Large crowd of protesters on the streets of Toronto. A red dress and Mohawk Warrior flag can be seen hoisted above the crowd. May 30, 2020, by Louis Karoniaktajeh Hall.

As the country has been absorbing the proof of our genocidal behaviour toward Indigenous children after the discovery of an unmarked mass grave at a former residential school in Kamloops, the federal government belatedly released its response to the National Inquiry into Missing and Murdered Indigenous Women and Girls (MMIWG), which completed its work two years ago.

The federal response is in the form of a “pathway,” not a fixed plan. It could change with time. To start with, the federal Liberals have pledged $2.2 billion over five years to the task.

Many of the actions the federal government announced relate specifically to gender and to the way the justice system operates. Those include increasing the number of shelters for Indigenous women and expanding First-Nations-controlled policing.

But the federal response also recognizes the broader, systemic context.

Abuses of any segments of the Indigenous population cannot be separated from a centuries-long legacy of exploitation. Ever since the first European settlers came to this continent, we have single-mindedly sought to exploit its natural resources while pushing the Indigenous peoples aside.

The federal government’s MMIWG inquiry action plan puts it this way:

“Restoring, respecting, upholding and promoting self-determination of Indigenous Peoples, which will support the process of decolonization and the development and implementation of Indigenous-led solutions and services.”

Among the issues the federal government promises to address are: poverty, adequate and safe housing, political repression, and denial of cultural practices.

The actual commitments are a grab bag of previously announced initiatives, tweaks to existing programs, and some new specific programs — such as a national hotline for Indigenous women and girls.

And then there are a few mere promises, for which there are neither action plans nor dollars committed.

In the last category is a pledge to address poverty, Indigenous and otherwise, via a guaranteed annual livable income. The $2.2 billion Prime Minister Justin Trudeau announced on Thursday, June 3 does not come close to paying for that promise.

A commitment to any kind of Indigenous sovereignty, however, is conspicuously missing.

A land base, control and ownership of natural resources such as oil and gas, and institutions of self-government have been fundamental demands of Indigenous peoples seeking sovereignty for many decades.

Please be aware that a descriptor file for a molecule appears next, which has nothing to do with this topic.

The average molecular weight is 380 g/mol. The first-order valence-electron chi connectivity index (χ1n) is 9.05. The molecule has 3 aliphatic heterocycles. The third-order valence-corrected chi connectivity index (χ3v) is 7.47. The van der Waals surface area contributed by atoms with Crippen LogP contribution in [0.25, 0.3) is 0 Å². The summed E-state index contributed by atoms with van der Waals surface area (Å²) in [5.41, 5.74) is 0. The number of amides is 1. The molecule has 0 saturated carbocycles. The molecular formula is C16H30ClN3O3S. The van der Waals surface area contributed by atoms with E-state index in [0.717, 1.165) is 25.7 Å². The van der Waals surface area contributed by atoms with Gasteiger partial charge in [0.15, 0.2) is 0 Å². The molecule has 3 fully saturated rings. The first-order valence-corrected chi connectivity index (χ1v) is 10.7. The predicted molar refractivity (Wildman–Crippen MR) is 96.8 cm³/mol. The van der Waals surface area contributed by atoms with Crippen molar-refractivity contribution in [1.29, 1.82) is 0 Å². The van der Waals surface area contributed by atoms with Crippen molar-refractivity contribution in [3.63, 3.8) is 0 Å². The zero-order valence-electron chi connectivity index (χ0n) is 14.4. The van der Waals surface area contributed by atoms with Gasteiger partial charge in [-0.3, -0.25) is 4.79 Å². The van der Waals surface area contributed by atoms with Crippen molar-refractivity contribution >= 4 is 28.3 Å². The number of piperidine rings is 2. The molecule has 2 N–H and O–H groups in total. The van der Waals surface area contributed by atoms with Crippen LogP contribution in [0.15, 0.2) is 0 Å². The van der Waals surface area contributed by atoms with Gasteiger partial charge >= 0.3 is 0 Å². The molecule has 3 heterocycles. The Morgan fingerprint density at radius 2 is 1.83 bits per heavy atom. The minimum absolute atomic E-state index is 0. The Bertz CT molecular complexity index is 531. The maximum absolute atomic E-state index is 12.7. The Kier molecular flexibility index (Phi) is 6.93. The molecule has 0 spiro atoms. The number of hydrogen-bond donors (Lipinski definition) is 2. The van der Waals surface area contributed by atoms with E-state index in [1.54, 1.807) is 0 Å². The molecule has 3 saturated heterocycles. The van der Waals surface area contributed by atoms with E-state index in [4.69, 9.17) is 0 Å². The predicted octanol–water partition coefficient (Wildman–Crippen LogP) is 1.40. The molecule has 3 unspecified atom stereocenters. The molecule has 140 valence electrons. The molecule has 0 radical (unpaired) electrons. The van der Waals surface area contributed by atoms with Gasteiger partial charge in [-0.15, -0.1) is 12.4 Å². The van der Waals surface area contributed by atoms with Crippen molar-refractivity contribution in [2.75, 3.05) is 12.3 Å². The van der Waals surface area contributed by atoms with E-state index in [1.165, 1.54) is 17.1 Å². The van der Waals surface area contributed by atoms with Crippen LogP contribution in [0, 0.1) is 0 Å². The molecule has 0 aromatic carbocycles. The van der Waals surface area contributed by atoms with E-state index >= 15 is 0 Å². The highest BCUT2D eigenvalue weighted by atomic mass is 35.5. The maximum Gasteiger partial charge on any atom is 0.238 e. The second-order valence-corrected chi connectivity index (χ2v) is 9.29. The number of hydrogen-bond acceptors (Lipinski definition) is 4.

In frontier areas of the north, the demand means recognizing Indigenous sovereignty over broad swaths of territory (currently recognized as Crown land) and resources that extend far beyond the tiny patches of land assigned to reserves.

In the populated south, Indigenous people express this demand through the Land Back movement, which seeks to acquire land from private owners and return it to Indigenous communities.

Instead, the current government only offers vague talk about enhancing the economic benefits Indigenous communities derive from resource extraction activity.

In a telling passage in its response to the MMIWG Inquiry, the Trudeau government acknowledges the need to “support safe communities during resource extraction.” It references “many resource extraction projects” and specifically names the Trans Mountain Project Expansion.  

In a rare display of candour, the government admits that it must do more “to ensure the safety and security of Indigenous women, girls and 2SLGBTQQIA+ people at all stages of major resource projects.”

It is a short and fairly vague statement in long document, but it tells a big story.

The government acknowledges here that Indigenous communities get little economic benefit from major projects — given a system where all resource royalties go to provincial governments, or, in rare cases, the federal government.

Further, the government also recognizes these mega-projects can have a socially devastating impact on vulnerable Indigenous peoples.

Here’s the rub, though: the government announces zero tangible actions in this part of its response to the Missing and Murdered Women and Girls Inquiry.

All we have is a pledge to look at a “variety of activities aimed at mitigating impacts of temporary work camps and worker influxes.”

Don’t forget that word: “mitigating.” Our society has no intention of recognizing any measure of Indigenous peoples’ rightful ownership and control of their lands and resources.

Rather, we intend to continue the centuries-old practice of treating Indigenous communities as inconveniences for businesses that seek to make profits from the riches on their territories. 

The only departure with tradition is that we plan to do something — don’t know what yet — to “mitigate” (translation: make less terrible) the harms our society’s and, especially, our corporations’ intrusions might visit on First Nations.

Is that a cause for rejoicing?

Karl Nerenberg has been a journalist and filmmaker for more than 25 years. He is rabble’s politics reporter.

Image credit: Louis Karoniaktajeh Hall​/Flickr.

Karl Nerenberg

Karl Nerenberg joined rabble in 2011 to cover news for the rest of us from Parliament Hill. Karl has been a journalist and filmmaker for over 25 years, including eight years as the producer of the CBC...